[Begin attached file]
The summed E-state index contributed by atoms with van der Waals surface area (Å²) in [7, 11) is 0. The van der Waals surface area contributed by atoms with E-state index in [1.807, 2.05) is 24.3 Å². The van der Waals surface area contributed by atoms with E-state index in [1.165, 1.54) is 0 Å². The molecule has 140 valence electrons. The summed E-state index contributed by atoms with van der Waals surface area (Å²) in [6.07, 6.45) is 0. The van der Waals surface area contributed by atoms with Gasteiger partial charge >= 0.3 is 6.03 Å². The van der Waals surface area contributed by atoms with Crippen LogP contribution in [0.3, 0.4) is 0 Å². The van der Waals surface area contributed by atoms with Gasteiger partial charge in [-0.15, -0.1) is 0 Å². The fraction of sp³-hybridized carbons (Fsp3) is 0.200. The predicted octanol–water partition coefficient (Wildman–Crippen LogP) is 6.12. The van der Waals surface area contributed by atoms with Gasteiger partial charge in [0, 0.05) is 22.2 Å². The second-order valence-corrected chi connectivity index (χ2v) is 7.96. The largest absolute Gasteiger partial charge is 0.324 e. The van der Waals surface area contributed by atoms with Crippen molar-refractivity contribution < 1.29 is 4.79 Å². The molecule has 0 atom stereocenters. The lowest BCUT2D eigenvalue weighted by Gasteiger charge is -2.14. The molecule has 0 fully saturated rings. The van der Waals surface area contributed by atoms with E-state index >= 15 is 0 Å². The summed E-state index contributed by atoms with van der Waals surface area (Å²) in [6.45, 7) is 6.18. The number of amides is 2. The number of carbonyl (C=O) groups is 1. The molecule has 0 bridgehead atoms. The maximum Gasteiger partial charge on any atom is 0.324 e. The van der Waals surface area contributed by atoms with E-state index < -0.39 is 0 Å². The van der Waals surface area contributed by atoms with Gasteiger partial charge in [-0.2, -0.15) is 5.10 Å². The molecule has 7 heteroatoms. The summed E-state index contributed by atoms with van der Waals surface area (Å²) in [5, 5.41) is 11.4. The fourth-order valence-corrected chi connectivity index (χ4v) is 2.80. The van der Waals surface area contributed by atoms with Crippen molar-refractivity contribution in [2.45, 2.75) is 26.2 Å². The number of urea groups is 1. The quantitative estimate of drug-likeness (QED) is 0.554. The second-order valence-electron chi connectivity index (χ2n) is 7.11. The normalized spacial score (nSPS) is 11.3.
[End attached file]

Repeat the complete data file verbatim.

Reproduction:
The summed E-state index contributed by atoms with van der Waals surface area (Å²) in [7, 11) is 0. The van der Waals surface area contributed by atoms with E-state index in [1.807, 2.05) is 24.3 Å². The van der Waals surface area contributed by atoms with E-state index in [1.165, 1.54) is 0 Å². The molecule has 140 valence electrons. The summed E-state index contributed by atoms with van der Waals surface area (Å²) in [6.07, 6.45) is 0. The van der Waals surface area contributed by atoms with Gasteiger partial charge >= 0.3 is 6.03 Å². The van der Waals surface area contributed by atoms with Crippen LogP contribution in [0.3, 0.4) is 0 Å². The van der Waals surface area contributed by atoms with Gasteiger partial charge in [-0.15, -0.1) is 0 Å². The fraction of sp³-hybridized carbons (Fsp3) is 0.200. The predicted octanol–water partition coefficient (Wildman–Crippen LogP) is 6.12. The van der Waals surface area contributed by atoms with Gasteiger partial charge in [0, 0.05) is 22.2 Å². The second-order valence-corrected chi connectivity index (χ2v) is 7.96. The largest absolute Gasteiger partial charge is 0.324 e. The van der Waals surface area contributed by atoms with Crippen molar-refractivity contribution < 1.29 is 4.79 Å². The molecule has 0 atom stereocenters. The lowest BCUT2D eigenvalue weighted by Gasteiger charge is -2.14. The molecule has 0 fully saturated rings. The van der Waals surface area contributed by atoms with E-state index >= 15 is 0 Å². The summed E-state index contributed by atoms with van der Waals surface area (Å²) in [6.45, 7) is 6.18. The number of amides is 2. The number of carbonyl (C=O) groups is 1. The molecule has 0 bridgehead atoms. The maximum Gasteiger partial charge on any atom is 0.324 e. The van der Waals surface area contributed by atoms with E-state index < -0.39 is 0 Å². The van der Waals surface area contributed by atoms with Gasteiger partial charge in [-0.2, -0.15) is 5.10 Å². The molecule has 7 heteroatoms. The summed E-state index contributed by atoms with van der Waals surface area (Å²) in [5, 5.41) is 11.4. The fourth-order valence-corrected chi connectivity index (χ4v) is 2.80. The van der Waals surface area contributed by atoms with Crippen molar-refractivity contribution in [2.45, 2.75) is 26.2 Å². The number of urea groups is 1. The quantitative estimate of drug-likeness (QED) is 0.554. The second-order valence-electron chi connectivity index (χ2n) is 7.11. The normalized spacial score (nSPS) is 11.3.